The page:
(ORDO NEWS) — A new study has shown that in some people, the immune system may have an advantage in the fight against coronavirus.
A study published last month in the journal Cell showed that some people who have never been exposed to coronavirus have helper T cells that can recognize and respond to it.
According to the researchers, the most likely explanation for this surprising discovery is a phenomenon called cross-reactivity: T cells develop in response to another virus, and respond to a similar but previously unknown pathogen.
In this case, these T cells may remain after the previous contact of people with another coronavirus – probably one of the four that cause SARS.
“You start with a small advantage: an arms race begins between the virus that wants to multiply and the immune system that wants to eliminate it,” said Alessandro Sette, one of the co-authors of the study.
He added that cross-reactive assisted T cells can “help generate a faster and stronger immune response.”
In their study, a team of scientists tested the immune system of 20 people who got coronavirus and recovered, as well as blood samples from 20 people that were collected between 2015 and 2018 (that is, there was no chance that these people were exposed to the new coronavirus )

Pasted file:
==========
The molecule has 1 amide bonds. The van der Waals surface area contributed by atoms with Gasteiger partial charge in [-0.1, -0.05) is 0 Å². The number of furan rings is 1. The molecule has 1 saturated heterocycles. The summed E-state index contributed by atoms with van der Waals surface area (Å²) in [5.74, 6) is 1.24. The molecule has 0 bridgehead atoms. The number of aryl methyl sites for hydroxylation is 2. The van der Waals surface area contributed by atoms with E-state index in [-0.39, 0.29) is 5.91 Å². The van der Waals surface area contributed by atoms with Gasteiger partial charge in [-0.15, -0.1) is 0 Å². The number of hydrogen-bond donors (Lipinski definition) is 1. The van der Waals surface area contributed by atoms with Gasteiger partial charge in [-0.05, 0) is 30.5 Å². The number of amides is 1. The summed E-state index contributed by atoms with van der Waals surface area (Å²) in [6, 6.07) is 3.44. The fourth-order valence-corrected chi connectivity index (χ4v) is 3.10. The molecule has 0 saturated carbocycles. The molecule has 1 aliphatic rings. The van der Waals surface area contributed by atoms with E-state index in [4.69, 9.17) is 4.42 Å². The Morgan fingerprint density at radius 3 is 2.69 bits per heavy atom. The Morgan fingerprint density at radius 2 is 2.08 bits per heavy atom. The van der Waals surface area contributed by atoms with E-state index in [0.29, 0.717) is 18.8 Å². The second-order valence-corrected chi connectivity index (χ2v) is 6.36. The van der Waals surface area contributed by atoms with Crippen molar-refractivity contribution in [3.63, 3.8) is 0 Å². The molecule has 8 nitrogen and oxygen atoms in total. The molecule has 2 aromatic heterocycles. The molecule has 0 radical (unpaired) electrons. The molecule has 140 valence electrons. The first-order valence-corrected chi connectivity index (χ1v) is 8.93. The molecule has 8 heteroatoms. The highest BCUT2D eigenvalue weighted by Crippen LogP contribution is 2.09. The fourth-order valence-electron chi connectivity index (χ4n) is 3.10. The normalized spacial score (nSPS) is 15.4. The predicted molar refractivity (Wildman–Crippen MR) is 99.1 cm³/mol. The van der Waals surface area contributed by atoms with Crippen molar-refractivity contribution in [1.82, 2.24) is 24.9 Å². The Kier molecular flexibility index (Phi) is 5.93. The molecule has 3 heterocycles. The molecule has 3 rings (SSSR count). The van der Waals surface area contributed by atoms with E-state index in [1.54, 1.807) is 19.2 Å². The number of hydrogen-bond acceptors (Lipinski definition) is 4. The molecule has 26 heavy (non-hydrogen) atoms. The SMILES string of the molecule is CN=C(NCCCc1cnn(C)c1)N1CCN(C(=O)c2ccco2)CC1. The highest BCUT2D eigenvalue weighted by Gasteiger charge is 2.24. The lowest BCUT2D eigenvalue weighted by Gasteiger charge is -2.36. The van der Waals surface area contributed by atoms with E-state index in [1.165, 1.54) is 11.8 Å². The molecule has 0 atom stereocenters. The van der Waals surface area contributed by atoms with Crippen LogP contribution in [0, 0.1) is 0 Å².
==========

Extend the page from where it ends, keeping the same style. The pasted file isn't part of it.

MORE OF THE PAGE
Among the 20 people whose blood samples were taken before the pandemic, 50 percent had a type of white blood cell called CD4 + – T-cells that help the immune system produce antibodies – capable of recognizing a new coronavirus and causing a rebuff to the immune system.
More research is needed to find out whether and to what extent this cross-reactivity affects the severity of the disease.
“It is too early to conclude that cross-reactivity plays a role in the moderate or severe clinical outcome of COVID-19 or the extent of infection in populations,” said Mailer Bernard, a scientist at CEA / Université de Paris-Saclay in France, told Business Insider.
Among the group of coronavirus patients studied in the new study, only two had severe cases; the remaining 90 percent were mild or moderate.
Scientists examined the blood of patients for the presence of two types of white blood cells: CD4 + cells and CD8 + cells, which are killers of T cells, which in turn attack virus-infected cells.
The results showed that all 20 patients produced antibodies and T cells capable of recognizing coronavirus and reacting accordingly.
This suggests that in the future the body will be able to identify itself and defend itself from the coronavirus.
“Obviously, we cannot confidently tell you what will happen in 15 years, because the virus exists only for several months. Therefore, no one knows whether this immune response is long-lived or not,” Sette said.
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